Untitled : 12/27/2006

You never know the route you are going to follow or where you are going to end up. I started out in the bike industry like most of you, working in a bike shop. To help subsidize the high costs of education and alcohol while attending the University of Pittsburgh I took a somewhat part-time job at the local bike shop, Gatto Cycle Shop, in the beautiful neighborhood of Wilkinsburg/East Liberty/Pittsburgh. And when I say beautiful I mean get out your guns, kids. Seriously, a great place when you are young, single and a cash-poor student.

Anyhow, Today I find myself sitting in my old childhood bedroom of my parents’ house here in Eastern PA looking through a bunch of my old stuff. You know, photos of family, friends, old books, ninja throwing stars and high school year books and the like. What I didn’t expect to find was a copy of VeloNews (actually 10 of them) from my days working as an intern in the advertising department at Inside Communications. The particular issue I am looking at is Vol. 24 No.17., September 30, 1995. Well, heck. What is so special about this issue? If you pipe down for a second I will tell you. It’s funny, you know, how paths collide in this industry and how small the cycling world really is. In 1995, I had no aspirations of working at Salsa Cycles. I certainly had no desire to live in Minnesota (Brrrrrr…) and I certainly had no idea I would ever stay in the bike industry at all. Anyway, as I was saying, it is funny how small this industry is and how paths sort of come together and as I look through this issue I find two names that, back in 1995, meant nothing to me.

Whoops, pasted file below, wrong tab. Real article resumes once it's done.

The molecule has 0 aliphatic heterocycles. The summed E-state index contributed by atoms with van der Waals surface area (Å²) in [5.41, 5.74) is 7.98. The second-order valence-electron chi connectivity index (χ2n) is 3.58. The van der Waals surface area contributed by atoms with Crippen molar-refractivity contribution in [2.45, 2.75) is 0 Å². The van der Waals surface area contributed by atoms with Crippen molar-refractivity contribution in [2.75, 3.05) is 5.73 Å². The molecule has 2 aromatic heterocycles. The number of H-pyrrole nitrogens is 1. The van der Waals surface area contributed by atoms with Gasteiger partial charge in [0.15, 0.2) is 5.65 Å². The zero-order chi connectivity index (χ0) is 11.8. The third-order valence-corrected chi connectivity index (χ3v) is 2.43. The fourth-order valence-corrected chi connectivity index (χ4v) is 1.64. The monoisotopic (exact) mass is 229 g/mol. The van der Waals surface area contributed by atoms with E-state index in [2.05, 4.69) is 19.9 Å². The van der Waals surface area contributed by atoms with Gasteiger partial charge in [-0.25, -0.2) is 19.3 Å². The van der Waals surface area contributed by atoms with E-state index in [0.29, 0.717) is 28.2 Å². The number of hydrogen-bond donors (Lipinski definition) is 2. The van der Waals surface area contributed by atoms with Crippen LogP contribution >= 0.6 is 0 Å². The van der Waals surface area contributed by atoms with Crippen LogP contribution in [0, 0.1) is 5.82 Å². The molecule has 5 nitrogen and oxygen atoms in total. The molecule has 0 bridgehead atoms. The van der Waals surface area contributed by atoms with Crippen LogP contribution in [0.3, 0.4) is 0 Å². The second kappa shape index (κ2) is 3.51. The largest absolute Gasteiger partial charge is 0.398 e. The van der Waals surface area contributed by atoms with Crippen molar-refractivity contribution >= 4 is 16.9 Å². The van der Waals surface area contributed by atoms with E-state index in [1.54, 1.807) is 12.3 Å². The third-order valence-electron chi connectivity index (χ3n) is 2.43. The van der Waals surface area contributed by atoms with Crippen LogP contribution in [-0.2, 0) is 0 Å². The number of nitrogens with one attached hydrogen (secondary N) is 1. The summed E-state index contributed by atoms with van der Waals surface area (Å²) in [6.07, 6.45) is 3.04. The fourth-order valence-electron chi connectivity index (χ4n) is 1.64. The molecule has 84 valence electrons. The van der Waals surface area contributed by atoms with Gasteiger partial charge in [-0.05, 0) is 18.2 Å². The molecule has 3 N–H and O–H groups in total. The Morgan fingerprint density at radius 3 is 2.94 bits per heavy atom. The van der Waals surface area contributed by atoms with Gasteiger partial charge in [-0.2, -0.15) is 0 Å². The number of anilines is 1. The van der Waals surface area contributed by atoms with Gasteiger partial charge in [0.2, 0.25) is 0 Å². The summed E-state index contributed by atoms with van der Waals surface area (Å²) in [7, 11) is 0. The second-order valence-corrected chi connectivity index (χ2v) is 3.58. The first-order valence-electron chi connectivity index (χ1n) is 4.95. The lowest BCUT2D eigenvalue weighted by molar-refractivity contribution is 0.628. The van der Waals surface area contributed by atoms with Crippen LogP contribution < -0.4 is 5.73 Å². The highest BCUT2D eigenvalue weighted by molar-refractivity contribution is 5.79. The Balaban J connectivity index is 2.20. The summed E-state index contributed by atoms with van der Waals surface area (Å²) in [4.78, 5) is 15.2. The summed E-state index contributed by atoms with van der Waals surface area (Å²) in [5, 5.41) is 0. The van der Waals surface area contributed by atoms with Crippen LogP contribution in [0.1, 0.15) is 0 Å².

First, there is this nice little article on the Chequemegon Fat Tire Classic, which is what caught my attention since it is a popular little race held here in the Midwest (or North Central as we like to call it). I read said article and came across the name Jeff Hall. You may know him as the popular Salsa Cycles Pro Rider and Short Track racing mega-stud. Back then he was racing for AJ Indoors and was a budding 19 year-old upstart. Hmmm…

Secondly, I notice said article was written by a Mr KID Riemer. WHO, I may add, is now the Salsa Cycles Marketing Director. And there my name is above the indicia as a lowly intern at the magazine and here I am now Salsa Cycles International Sales and Product Coordinator. (coincidence??? Twilight Zone sorta fun, eh?)

Kid, Jeff, Chuck in print together in 1995 and working together in 2006.
Hope you all had a great holiday and spent time with family, friends and old memories.


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Hey Chuck,

Good people in the mountain biking back then.

 chuck |

Right you are, Mr. Hall. There are still a few left. :) 

Kid. Thanks for showing me this old thread and bringing back some great memories. Everyday, I wish I was still in that same cubicle(Hexicle?)

home decorating tips | September 18th, 2010

In Victorian and Edwardian times, for the wealthy and mid-tier classes, a nursery was a suite of rooms at the top of a house, including the night nursery, where the children slept, and a day nursery, where they ate and played, or a combination thereof. The nursery suite would include some bathroom facilities and possibly a small kitchen. The nurse nanny and nursemaid assistant slept in the suite too, to be within earshot of the sleeping children.

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